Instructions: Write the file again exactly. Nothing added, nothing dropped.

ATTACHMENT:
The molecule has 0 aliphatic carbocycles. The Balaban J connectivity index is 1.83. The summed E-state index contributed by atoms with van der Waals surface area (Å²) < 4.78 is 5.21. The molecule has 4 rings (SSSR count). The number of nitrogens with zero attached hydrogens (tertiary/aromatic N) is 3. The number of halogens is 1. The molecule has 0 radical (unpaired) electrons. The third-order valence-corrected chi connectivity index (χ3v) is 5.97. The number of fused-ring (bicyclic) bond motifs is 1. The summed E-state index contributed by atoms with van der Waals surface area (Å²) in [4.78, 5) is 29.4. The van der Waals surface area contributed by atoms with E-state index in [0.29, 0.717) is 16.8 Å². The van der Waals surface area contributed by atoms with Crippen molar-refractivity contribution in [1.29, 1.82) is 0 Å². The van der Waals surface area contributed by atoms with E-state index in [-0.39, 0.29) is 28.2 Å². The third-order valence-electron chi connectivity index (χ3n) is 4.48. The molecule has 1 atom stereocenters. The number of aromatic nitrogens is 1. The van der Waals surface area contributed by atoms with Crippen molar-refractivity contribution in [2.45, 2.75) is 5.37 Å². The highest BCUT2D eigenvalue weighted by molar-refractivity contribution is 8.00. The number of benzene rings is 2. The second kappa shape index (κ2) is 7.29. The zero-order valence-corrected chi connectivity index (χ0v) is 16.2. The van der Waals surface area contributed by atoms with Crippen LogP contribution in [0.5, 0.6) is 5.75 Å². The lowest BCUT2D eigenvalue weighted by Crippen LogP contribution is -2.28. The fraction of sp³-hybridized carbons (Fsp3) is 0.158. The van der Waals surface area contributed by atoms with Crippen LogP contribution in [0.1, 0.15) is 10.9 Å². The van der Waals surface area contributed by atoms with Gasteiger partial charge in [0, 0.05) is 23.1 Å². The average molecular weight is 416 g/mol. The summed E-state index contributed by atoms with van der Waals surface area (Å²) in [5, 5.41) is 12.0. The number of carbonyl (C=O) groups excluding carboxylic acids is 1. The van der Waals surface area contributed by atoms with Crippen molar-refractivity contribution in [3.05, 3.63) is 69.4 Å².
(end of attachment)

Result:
The molecule has 0 aliphatic carbocycles. The Balaban J connectivity index is 1.83. The summed E-state index contributed by atoms with van der Waals surface area (Å²) < 4.78 is 5.21. The molecule has 4 rings (SSSR count). The number of nitrogens with zero attached hydrogens (tertiary/aromatic N) is 3. The number of halogens is 1. The molecule has 0 radical (unpaired) electrons. The third-order valence-corrected chi connectivity index (χ3v) is 5.97. The number of fused-ring (bicyclic) bond motifs is 1. The summed E-state index contributed by atoms with van der Waals surface area (Å²) in [4.78, 5) is 29.4. The van der Waals surface area contributed by atoms with E-state index in [0.29, 0.717) is 16.8 Å². The van der Waals surface area contributed by atoms with Crippen molar-refractivity contribution in [1.29, 1.82) is 0 Å². The van der Waals surface area contributed by atoms with E-state index in [-0.39, 0.29) is 28.2 Å². The third-order valence-electron chi connectivity index (χ3n) is 4.48. The molecule has 1 atom stereocenters. The number of aromatic nitrogens is 1. The van der Waals surface area contributed by atoms with Crippen molar-refractivity contribution in [2.45, 2.75) is 5.37 Å². The highest BCUT2D eigenvalue weighted by molar-refractivity contribution is 8.00. The number of benzene rings is 2. The second kappa shape index (κ2) is 7.29. The zero-order valence-corrected chi connectivity index (χ0v) is 16.2. The van der Waals surface area contributed by atoms with Crippen LogP contribution in [0.5, 0.6) is 5.75 Å². The lowest BCUT2D eigenvalue weighted by Crippen LogP contribution is -2.28. The fraction of sp³-hybridized carbons (Fsp3) is 0.158. The van der Waals surface area contributed by atoms with Crippen LogP contribution in [0.1, 0.15) is 10.9 Å². The van der Waals surface area contributed by atoms with Gasteiger partial charge in [0, 0.05) is 23.1 Å². The average molecular weight is 416 g/mol. The summed E-state index contributed by atoms with van der Waals surface area (Å²) in [5, 5.41) is 12.0. The number of carbonyl (C=O) groups excluding carboxylic acids is 1. The van der Waals surface area contributed by atoms with Crippen molar-refractivity contribution in [3.05, 3.63) is 69.4 Å².